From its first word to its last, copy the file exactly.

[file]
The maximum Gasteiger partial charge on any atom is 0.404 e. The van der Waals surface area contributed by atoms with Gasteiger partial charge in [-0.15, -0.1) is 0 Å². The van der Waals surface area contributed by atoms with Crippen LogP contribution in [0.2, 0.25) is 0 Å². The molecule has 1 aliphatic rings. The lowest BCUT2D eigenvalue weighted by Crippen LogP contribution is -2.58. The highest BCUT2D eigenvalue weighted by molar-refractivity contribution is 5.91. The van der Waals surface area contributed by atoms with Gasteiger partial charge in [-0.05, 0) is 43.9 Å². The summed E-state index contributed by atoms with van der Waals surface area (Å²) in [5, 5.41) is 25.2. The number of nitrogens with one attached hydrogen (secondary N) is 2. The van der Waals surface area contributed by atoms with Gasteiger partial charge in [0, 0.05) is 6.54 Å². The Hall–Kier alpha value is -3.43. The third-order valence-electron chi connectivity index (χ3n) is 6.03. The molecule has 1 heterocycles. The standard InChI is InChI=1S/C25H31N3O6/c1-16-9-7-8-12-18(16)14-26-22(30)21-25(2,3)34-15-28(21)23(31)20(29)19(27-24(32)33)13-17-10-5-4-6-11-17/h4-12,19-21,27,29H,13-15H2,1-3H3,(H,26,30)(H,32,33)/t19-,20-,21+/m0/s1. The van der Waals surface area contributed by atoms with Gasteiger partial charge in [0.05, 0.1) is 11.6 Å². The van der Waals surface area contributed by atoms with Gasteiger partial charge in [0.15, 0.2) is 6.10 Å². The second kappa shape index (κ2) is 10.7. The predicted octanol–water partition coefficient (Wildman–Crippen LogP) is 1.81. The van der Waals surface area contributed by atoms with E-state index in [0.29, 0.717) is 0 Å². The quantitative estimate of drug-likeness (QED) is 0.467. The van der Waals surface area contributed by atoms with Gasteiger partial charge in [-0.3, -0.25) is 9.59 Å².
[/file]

The maximum Gasteiger partial charge on any atom is 0.404 e. The van der Waals surface area contributed by atoms with Gasteiger partial charge in [-0.15, -0.1) is 0 Å². The van der Waals surface area contributed by atoms with Crippen LogP contribution in [0.2, 0.25) is 0 Å². The molecule has 1 aliphatic rings. The lowest BCUT2D eigenvalue weighted by Crippen LogP contribution is -2.58. The highest BCUT2D eigenvalue weighted by molar-refractivity contribution is 5.91. The van der Waals surface area contributed by atoms with Gasteiger partial charge in [-0.05, 0) is 43.9 Å². The summed E-state index contributed by atoms with van der Waals surface area (Å²) in [5, 5.41) is 25.2. The number of nitrogens with one attached hydrogen (secondary N) is 2. The van der Waals surface area contributed by atoms with Gasteiger partial charge in [0, 0.05) is 6.54 Å². The Hall–Kier alpha value is -3.43. The third-order valence-electron chi connectivity index (χ3n) is 6.03. The molecule has 1 heterocycles. The standard InChI is InChI=1S/C25H31N3O6/c1-16-9-7-8-12-18(16)14-26-22(30)21-25(2,3)34-15-28(21)23(31)20(29)19(27-24(32)33)13-17-10-5-4-6-11-17/h4-12,19-21,27,29H,13-15H2,1-3H3,(H,26,30)(H,32,33)/t19-,20-,21+/m0/s1. The van der Waals surface area contributed by atoms with Gasteiger partial charge in [0.05, 0.1) is 11.6 Å². The van der Waals surface area contributed by atoms with Gasteiger partial charge in [0.15, 0.2) is 6.10 Å². The second kappa shape index (κ2) is 10.7. The predicted octanol–water partition coefficient (Wildman–Crippen LogP) is 1.81. The van der Waals surface area contributed by atoms with E-state index in [0.29, 0.717) is 0 Å². The quantitative estimate of drug-likeness (QED) is 0.467. The van der Waals surface area contributed by atoms with Gasteiger partial charge in [-0.3, -0.25) is 9.59 Å².